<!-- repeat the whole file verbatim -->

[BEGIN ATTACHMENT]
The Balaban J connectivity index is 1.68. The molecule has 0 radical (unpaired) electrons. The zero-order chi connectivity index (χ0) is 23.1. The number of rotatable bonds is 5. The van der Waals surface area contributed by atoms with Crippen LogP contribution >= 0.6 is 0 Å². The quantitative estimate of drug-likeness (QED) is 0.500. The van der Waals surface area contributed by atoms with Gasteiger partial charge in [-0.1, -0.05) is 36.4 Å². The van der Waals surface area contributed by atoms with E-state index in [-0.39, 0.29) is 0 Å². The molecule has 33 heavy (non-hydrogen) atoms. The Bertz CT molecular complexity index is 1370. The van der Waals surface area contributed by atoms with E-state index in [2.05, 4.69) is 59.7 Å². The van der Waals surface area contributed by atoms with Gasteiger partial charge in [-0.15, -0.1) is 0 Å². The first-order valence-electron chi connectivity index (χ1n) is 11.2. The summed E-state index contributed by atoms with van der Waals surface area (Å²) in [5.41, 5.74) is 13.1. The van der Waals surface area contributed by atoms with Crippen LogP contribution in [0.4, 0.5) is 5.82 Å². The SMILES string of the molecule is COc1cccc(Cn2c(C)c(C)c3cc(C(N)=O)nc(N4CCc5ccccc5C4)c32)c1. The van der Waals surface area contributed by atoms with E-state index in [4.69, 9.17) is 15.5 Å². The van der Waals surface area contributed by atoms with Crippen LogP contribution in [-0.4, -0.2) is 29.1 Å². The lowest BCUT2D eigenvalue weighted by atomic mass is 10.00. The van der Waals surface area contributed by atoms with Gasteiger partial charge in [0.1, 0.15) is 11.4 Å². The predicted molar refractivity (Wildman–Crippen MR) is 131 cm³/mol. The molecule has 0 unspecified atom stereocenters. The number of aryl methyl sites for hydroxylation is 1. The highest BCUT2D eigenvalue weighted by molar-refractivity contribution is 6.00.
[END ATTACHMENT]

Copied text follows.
The Balaban J connectivity index is 1.68. The molecule has 0 radical (unpaired) electrons. The zero-order chi connectivity index (χ0) is 23.1. The number of rotatable bonds is 5. The van der Waals surface area contributed by atoms with Crippen LogP contribution >= 0.6 is 0 Å². The quantitative estimate of drug-likeness (QED) is 0.500. The van der Waals surface area contributed by atoms with Gasteiger partial charge in [-0.1, -0.05) is 36.4 Å². The van der Waals surface area contributed by atoms with E-state index in [-0.39, 0.29) is 0 Å². The molecule has 33 heavy (non-hydrogen) atoms. The Bertz CT molecular complexity index is 1370. The van der Waals surface area contributed by atoms with E-state index in [2.05, 4.69) is 59.7 Å². The van der Waals surface area contributed by atoms with Gasteiger partial charge in [-0.15, -0.1) is 0 Å². The first-order valence-electron chi connectivity index (χ1n) is 11.2. The summed E-state index contributed by atoms with van der Waals surface area (Å²) in [5.41, 5.74) is 13.1. The van der Waals surface area contributed by atoms with Crippen LogP contribution in [0.4, 0.5) is 5.82 Å². The SMILES string of the molecule is COc1cccc(Cn2c(C)c(C)c3cc(C(N)=O)nc(N4CCc5ccccc5C4)c32)c1. The van der Waals surface area contributed by atoms with E-state index in [4.69, 9.17) is 15.5 Å². The van der Waals surface area contributed by atoms with Crippen LogP contribution in [-0.4, -0.2) is 29.1 Å². The lowest BCUT2D eigenvalue weighted by atomic mass is 10.00. The van der Waals surface area contributed by atoms with Gasteiger partial charge in [0.1, 0.15) is 11.4 Å². The predicted molar refractivity (Wildman–Crippen MR) is 131 cm³/mol. The molecule has 0 unspecified atom stereocenters. The number of aryl methyl sites for hydroxylation is 1. The highest BCUT2D eigenvalue weighted by molar-refractivity contribution is 6.00.